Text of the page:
2. In some jurisdictions, there is a requirement that actions which amount to physical abuse are non-accidental. However, intention is not a determinative consideration. A child can be seriously adversely affected by one-off act or by sustained conduct which is inflicted with no intention to cause adverse effects.
  3. There may be circumstances where failure to avoid behaviour or failure to act to protect a child from physical harm which results in physical injury or harm to a child may also amount to physical abuse. It may be that, objectively, adverse consequences were reasonably foreseeable and therefore should have been refrained from or avoided. For example, it may be that, the circumstances of provision of care to a child were so neglectful, unreasonable or risk-creating that it was reasonably foreseeable that some form of injury or physical harm could come to a child.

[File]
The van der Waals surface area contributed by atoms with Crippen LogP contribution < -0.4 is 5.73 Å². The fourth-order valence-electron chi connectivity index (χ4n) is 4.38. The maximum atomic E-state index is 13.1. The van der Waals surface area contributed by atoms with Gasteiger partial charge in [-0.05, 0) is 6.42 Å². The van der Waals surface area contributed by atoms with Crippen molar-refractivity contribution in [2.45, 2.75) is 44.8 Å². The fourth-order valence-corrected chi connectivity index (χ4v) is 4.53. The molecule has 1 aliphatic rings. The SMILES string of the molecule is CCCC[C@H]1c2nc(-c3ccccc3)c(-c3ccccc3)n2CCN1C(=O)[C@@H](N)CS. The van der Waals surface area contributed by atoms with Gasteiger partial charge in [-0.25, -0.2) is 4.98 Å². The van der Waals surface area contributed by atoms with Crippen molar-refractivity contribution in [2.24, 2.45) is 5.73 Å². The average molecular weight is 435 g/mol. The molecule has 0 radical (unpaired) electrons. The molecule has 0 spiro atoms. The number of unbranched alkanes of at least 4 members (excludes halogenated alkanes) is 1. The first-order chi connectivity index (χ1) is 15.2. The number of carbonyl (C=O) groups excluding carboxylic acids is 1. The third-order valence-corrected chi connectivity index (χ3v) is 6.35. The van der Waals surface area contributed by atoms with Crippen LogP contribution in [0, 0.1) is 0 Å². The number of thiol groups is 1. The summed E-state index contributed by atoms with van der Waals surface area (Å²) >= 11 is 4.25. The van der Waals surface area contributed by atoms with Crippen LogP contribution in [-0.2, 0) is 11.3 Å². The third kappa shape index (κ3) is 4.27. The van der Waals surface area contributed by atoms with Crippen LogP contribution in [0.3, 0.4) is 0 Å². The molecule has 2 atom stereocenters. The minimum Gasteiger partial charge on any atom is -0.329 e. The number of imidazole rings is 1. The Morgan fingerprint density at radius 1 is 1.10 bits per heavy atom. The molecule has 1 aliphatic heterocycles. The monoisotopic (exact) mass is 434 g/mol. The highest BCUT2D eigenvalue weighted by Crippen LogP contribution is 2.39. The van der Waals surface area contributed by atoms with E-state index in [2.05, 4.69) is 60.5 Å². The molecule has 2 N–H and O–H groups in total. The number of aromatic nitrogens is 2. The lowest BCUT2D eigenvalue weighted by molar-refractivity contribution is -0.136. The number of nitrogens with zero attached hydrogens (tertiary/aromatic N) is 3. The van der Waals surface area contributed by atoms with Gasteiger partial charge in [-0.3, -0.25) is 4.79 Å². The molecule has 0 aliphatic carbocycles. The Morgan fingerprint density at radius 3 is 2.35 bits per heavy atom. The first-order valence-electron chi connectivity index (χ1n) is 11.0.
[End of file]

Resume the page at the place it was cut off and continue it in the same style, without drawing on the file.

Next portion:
4. The actual or inferred intention of the person who causes harm or creates the relevant circumstances which give rise to harm are amongst the matters to be taken into account in determining whether on the balance of probabilities physical abuse has occurred.

The Suitability Panel has adopted the following as a working definition of physical abuse for the purposes of s105 of the Act:

Non-accidental physical contact or the threat of physical contact to a child that causes or is likely to cause more than minimal or transient adverse physical or emotional consequences for the child.

It follows that the circumstances outlined in point 1 fall within but are not limited within this definition which may include other circumstances as well.